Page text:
While dried rose petals or a pressed blossom are two ways to preserve the memory of a special bouquet, a rose bush rooted from a special rose is a more permanent keepsake. Roses are easy to grow from cuttings and with special care and a little luck you can grow a rose bush from a rose. Choose sturdy blossoms, the fresher the better. Thicker stems are easier to root than thin ones. Don't use blossoms that have been treated with a preservative. Root several blossoms for a single bouquet to increase your odds of successfully propagating a rose bush.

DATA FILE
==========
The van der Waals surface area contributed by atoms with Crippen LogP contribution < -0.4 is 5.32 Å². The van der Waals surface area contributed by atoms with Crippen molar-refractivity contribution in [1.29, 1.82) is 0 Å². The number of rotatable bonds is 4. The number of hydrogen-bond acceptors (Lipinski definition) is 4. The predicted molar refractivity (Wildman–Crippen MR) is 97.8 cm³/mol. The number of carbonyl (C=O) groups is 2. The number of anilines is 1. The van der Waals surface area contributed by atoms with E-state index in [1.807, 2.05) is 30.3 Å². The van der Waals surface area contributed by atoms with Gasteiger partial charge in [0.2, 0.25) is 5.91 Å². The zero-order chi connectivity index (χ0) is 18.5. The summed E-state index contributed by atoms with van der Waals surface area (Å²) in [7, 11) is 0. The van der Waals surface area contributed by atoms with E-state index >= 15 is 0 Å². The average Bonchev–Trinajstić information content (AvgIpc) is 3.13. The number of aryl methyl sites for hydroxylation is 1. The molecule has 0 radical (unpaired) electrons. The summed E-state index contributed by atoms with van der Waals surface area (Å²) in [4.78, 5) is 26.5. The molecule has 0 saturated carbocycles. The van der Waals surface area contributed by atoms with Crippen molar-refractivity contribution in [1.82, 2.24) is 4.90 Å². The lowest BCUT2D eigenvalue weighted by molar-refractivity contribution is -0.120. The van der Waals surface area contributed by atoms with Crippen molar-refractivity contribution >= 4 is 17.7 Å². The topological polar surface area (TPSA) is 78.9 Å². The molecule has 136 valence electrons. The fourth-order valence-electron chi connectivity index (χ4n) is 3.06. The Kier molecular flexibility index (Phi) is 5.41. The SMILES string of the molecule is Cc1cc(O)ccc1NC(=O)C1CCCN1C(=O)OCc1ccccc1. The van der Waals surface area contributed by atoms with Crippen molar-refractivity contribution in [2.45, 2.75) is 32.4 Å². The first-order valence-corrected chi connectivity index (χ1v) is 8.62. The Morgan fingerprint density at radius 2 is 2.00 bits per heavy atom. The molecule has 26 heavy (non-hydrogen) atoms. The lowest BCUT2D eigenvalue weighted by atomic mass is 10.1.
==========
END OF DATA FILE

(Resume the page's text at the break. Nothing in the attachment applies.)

Cut the stem of the rose at an angle. Snip off the flower head as well and strip off any leaves on the bottom third of the stem.
Fill the pot with potting soil. Make a hole in the center of the soil for the rose.
Dip the freshly cut stem of the rose into the rooting hormone. Insert the stem into the hole in the potting soil, being careful not to scrape off the rooting hormone. Tamp the soil around the stem.
Water the pot and keep the rose stem in a sheltered location. Keep the soil damp but not soggy. Growth may be slow, but by the end of six weeks, you should have roots and new buds showing along the stem. At this point, transplant the rose to a larger pot.
Transplant your rose bush into the garden after three months. It may be a year before you have blossoms, though some varieties will bloom faster.